Stool softeners are emollient laxatives. An example is Colace. It’s important to note that a stool softener is just one type of laxative. There are several different types of laxatives that may help relieve constipation.

Understanding Laxatives

Some laxatives work on the gut and some work on the stool itself.

Let’s take a quick review.

Bulk-forming Laxatives

These form a gel-like substance in the GI tract, which will hold more water in the stool. The stool gets larger, which stimulates the gut to contract and pass the stool.

Bulk Forming Laxative Examples: Metamucil, Citrucel, Benefiber

Lubricant Laxatives

These coat the stool with an oil (ie, mineral oil), preventing water loss. It also helps the stool pass through the gut easier.

Example: Mineral oil

Hyperosmotic Laxatives

These also draw more water into the gut and allow stool to pass more readily.

Hyperosmotic Laxative Examples: Colace, Miralax

Saline Laxatives

Similar to the functioning of other laxatives described above, saline laxatives pull water into the gut and soften the stool. This type of laxative can cause dehydration and electrolyte imbalances.

Saline Laxative Examples: Fleet, Milk of Magnesia

Stimulant Laxatives

This stimulates contractions and movement in the gut. These are fast-acting but like saline laxatives, they can cause dehydration and electrolyte imbalances.

Stimulant Laxative Examples: Ex-Lax, Senokot, Dulcolax

11 stool softener foods for kids

Is Miralax Safe for Kids?

Miralax has been studied and considered safe in children under 17 years of age, however, a comprehensive study is underway to determine side effects of chronic Miralax use, particularly with regard to neuro-psychiatric symptoms such as depression, anxiety, anger, and paranoia.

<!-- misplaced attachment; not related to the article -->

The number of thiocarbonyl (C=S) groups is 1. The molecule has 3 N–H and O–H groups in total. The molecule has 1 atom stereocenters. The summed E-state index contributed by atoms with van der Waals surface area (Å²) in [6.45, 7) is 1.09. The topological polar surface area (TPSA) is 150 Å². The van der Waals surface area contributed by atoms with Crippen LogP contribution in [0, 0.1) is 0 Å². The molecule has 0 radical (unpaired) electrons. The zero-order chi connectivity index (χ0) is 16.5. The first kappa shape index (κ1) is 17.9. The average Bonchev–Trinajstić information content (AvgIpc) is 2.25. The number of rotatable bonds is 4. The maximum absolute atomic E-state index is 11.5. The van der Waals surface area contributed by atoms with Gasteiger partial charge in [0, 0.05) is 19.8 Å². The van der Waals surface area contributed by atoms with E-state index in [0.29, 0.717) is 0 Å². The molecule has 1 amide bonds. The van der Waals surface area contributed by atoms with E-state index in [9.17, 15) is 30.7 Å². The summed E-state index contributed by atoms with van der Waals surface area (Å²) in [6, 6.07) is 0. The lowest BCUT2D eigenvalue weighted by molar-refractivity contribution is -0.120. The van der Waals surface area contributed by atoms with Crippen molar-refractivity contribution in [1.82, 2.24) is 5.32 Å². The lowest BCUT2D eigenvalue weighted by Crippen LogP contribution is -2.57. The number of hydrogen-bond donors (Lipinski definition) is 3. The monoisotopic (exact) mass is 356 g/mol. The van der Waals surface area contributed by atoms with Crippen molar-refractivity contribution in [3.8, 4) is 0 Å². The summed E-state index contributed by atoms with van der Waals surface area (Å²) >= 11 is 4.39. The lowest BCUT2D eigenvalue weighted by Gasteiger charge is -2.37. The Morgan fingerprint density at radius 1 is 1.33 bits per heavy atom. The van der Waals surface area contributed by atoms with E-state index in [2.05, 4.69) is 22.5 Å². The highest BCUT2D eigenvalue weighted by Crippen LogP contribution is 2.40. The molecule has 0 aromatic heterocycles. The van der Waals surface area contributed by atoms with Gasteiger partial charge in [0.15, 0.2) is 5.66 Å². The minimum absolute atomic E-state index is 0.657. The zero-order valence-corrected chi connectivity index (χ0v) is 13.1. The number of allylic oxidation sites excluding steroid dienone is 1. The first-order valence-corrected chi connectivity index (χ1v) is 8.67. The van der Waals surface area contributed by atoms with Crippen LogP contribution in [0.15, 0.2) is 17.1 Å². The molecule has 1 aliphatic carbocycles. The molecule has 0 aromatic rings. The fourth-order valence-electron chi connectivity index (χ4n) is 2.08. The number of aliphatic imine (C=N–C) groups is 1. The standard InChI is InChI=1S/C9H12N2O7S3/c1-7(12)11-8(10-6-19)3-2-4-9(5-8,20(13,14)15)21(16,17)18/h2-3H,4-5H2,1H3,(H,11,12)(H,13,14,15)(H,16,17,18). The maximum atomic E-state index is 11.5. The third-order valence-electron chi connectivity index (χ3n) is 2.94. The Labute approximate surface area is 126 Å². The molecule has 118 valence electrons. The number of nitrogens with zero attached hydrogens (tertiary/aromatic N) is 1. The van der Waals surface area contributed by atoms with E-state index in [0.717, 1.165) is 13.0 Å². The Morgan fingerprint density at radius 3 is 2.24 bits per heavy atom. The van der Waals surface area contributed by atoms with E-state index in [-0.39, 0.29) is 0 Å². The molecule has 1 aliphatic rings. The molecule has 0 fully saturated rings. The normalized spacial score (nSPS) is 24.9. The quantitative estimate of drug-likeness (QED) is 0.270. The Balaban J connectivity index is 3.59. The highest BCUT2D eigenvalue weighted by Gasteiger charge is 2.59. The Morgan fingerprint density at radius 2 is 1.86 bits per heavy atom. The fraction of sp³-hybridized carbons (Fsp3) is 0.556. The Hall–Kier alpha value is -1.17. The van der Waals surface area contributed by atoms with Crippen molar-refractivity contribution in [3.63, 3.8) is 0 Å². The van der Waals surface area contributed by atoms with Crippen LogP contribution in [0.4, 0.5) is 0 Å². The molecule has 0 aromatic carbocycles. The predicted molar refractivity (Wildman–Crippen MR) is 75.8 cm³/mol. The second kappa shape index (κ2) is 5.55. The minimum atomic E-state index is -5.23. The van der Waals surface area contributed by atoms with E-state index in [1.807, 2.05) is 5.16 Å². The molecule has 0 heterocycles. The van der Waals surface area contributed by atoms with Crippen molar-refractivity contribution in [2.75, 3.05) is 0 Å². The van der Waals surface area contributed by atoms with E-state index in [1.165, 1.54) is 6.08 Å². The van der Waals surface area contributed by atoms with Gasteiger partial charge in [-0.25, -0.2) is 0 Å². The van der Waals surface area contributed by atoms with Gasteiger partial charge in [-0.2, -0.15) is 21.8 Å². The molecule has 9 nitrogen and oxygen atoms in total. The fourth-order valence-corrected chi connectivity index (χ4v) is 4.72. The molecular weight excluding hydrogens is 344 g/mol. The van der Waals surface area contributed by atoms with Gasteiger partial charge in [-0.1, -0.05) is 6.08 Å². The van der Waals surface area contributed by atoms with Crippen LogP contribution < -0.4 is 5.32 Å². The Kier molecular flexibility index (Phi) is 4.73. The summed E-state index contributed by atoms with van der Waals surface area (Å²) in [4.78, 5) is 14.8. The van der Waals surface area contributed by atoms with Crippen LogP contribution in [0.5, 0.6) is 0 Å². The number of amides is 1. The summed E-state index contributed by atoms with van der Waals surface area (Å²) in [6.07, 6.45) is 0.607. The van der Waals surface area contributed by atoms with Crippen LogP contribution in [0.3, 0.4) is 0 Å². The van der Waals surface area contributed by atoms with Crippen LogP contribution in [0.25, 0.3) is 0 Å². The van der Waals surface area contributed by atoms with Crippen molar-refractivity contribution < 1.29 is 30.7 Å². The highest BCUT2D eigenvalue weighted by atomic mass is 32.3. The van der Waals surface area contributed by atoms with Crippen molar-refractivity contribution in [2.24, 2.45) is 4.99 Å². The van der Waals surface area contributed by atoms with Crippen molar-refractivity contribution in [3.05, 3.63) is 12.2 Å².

Outcomes of this study are pending.

**Never use a laxative or over-the-counter stool softener without consulting with your doctor first.**

Can Foods Be a Natural Laxative for Kids and Toddlers?

Yes! Foods and the overall diet can help soften the stool and stimulate a bowel movement. The trick is to get on a regular meal pattern that incorporates more of these foods.

Foods with fiber are considered good softeners. Striving for a high-fiber diet is critical to breaking the constipation cycle and helping your child normalize his bowel movements.

Types of Fiber: Insoluble versus Soluble Fiber

When it comes to foods that prevent constipation, you’ll want to focus on foods with insoluble fiber. Insoluble fibers cannot dissolve in water and they stay intact as they move through your child’s intestine. An example of this are chia seeds.

It stays undigested because our body can’t digest insoluble fiber. In other words, our bodies can’t break it down. It sits in the intestinal tract and absorbs fluids, making stool easier to pass.